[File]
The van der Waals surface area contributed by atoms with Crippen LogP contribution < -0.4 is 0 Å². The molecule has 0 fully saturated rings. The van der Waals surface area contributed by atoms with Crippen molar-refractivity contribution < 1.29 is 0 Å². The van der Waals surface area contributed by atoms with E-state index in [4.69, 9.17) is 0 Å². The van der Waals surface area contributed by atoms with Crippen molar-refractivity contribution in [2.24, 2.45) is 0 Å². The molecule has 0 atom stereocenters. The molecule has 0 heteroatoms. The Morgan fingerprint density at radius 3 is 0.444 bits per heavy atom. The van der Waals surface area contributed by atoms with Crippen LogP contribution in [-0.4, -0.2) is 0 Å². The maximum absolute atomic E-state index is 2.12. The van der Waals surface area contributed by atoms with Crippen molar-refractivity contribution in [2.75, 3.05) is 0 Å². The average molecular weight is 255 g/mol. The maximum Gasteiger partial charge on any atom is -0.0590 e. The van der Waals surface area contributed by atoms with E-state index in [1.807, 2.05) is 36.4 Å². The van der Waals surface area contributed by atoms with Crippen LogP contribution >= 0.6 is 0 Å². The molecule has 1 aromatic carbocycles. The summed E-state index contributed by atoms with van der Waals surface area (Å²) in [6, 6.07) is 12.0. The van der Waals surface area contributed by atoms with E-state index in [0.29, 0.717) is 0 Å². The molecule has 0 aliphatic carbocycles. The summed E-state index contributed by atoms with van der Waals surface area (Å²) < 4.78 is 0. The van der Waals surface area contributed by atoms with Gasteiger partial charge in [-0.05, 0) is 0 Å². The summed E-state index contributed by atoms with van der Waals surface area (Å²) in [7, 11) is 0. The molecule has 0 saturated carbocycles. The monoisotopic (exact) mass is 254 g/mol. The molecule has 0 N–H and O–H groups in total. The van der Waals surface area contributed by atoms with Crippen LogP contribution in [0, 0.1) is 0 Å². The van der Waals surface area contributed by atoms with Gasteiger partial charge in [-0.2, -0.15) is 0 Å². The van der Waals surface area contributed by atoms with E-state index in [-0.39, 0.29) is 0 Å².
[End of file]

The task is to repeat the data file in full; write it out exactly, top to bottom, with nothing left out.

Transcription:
The van der Waals surface area contributed by atoms with Crippen LogP contribution < -0.4 is 0 Å². The molecule has 0 fully saturated rings. The van der Waals surface area contributed by atoms with Crippen molar-refractivity contribution < 1.29 is 0 Å². The van der Waals surface area contributed by atoms with E-state index in [4.69, 9.17) is 0 Å². The van der Waals surface area contributed by atoms with Crippen molar-refractivity contribution in [2.24, 2.45) is 0 Å². The molecule has 0 atom stereocenters. The molecule has 0 heteroatoms. The Morgan fingerprint density at radius 3 is 0.444 bits per heavy atom. The van der Waals surface area contributed by atoms with Crippen LogP contribution in [-0.4, -0.2) is 0 Å². The maximum absolute atomic E-state index is 2.12. The van der Waals surface area contributed by atoms with Crippen molar-refractivity contribution in [2.75, 3.05) is 0 Å². The average molecular weight is 255 g/mol. The maximum Gasteiger partial charge on any atom is -0.0590 e. The van der Waals surface area contributed by atoms with E-state index in [1.807, 2.05) is 36.4 Å². The van der Waals surface area contributed by atoms with Crippen LogP contribution >= 0.6 is 0 Å². The molecule has 1 aromatic carbocycles. The summed E-state index contributed by atoms with van der Waals surface area (Å²) in [6, 6.07) is 12.0. The van der Waals surface area contributed by atoms with E-state index in [0.29, 0.717) is 0 Å². The molecule has 0 aliphatic carbocycles. The summed E-state index contributed by atoms with van der Waals surface area (Å²) < 4.78 is 0. The van der Waals surface area contributed by atoms with Gasteiger partial charge in [-0.05, 0) is 0 Å². The summed E-state index contributed by atoms with van der Waals surface area (Å²) in [7, 11) is 0. The molecule has 0 saturated carbocycles. The monoisotopic (exact) mass is 254 g/mol. The molecule has 0 N–H and O–H groups in total. The van der Waals surface area contributed by atoms with Crippen LogP contribution in [0, 0.1) is 0 Å². The van der Waals surface area contributed by atoms with Gasteiger partial charge in [-0.2, -0.15) is 0 Å². The van der Waals surface area contributed by atoms with E-state index in [-0.39, 0.29) is 0 Å².